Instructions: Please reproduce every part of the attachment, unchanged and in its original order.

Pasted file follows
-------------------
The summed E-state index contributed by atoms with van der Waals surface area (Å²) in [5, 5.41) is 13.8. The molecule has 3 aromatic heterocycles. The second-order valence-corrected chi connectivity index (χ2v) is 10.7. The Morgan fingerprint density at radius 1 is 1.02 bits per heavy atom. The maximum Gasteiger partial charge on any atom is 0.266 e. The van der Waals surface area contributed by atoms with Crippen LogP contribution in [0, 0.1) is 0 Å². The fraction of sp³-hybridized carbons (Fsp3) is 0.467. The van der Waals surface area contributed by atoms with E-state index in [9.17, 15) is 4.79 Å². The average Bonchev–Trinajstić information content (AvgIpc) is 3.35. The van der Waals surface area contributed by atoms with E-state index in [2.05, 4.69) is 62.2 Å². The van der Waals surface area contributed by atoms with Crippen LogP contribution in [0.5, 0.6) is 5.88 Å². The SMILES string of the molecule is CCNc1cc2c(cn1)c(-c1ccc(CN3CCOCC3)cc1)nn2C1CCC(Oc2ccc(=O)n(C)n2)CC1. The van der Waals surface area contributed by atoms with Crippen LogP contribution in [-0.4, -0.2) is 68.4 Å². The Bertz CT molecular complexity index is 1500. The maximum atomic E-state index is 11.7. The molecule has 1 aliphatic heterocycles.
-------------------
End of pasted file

The summed E-state index contributed by atoms with van der Waals surface area (Å²) in [5, 5.41) is 13.8. The molecule has 3 aromatic heterocycles. The second-order valence-corrected chi connectivity index (χ2v) is 10.7. The Morgan fingerprint density at radius 1 is 1.02 bits per heavy atom. The maximum Gasteiger partial charge on any atom is 0.266 e. The van der Waals surface area contributed by atoms with Crippen LogP contribution in [0, 0.1) is 0 Å². The fraction of sp³-hybridized carbons (Fsp3) is 0.467. The van der Waals surface area contributed by atoms with E-state index in [9.17, 15) is 4.79 Å². The average Bonchev–Trinajstić information content (AvgIpc) is 3.35. The van der Waals surface area contributed by atoms with E-state index in [2.05, 4.69) is 62.2 Å². The van der Waals surface area contributed by atoms with Crippen LogP contribution in [0.5, 0.6) is 5.88 Å². The SMILES string of the molecule is CCNc1cc2c(cn1)c(-c1ccc(CN3CCOCC3)cc1)nn2C1CCC(Oc2ccc(=O)n(C)n2)CC1. The van der Waals surface area contributed by atoms with Crippen LogP contribution in [-0.4, -0.2) is 68.4 Å². The Bertz CT molecular complexity index is 1500. The maximum atomic E-state index is 11.7. The molecule has 1 aliphatic heterocycles.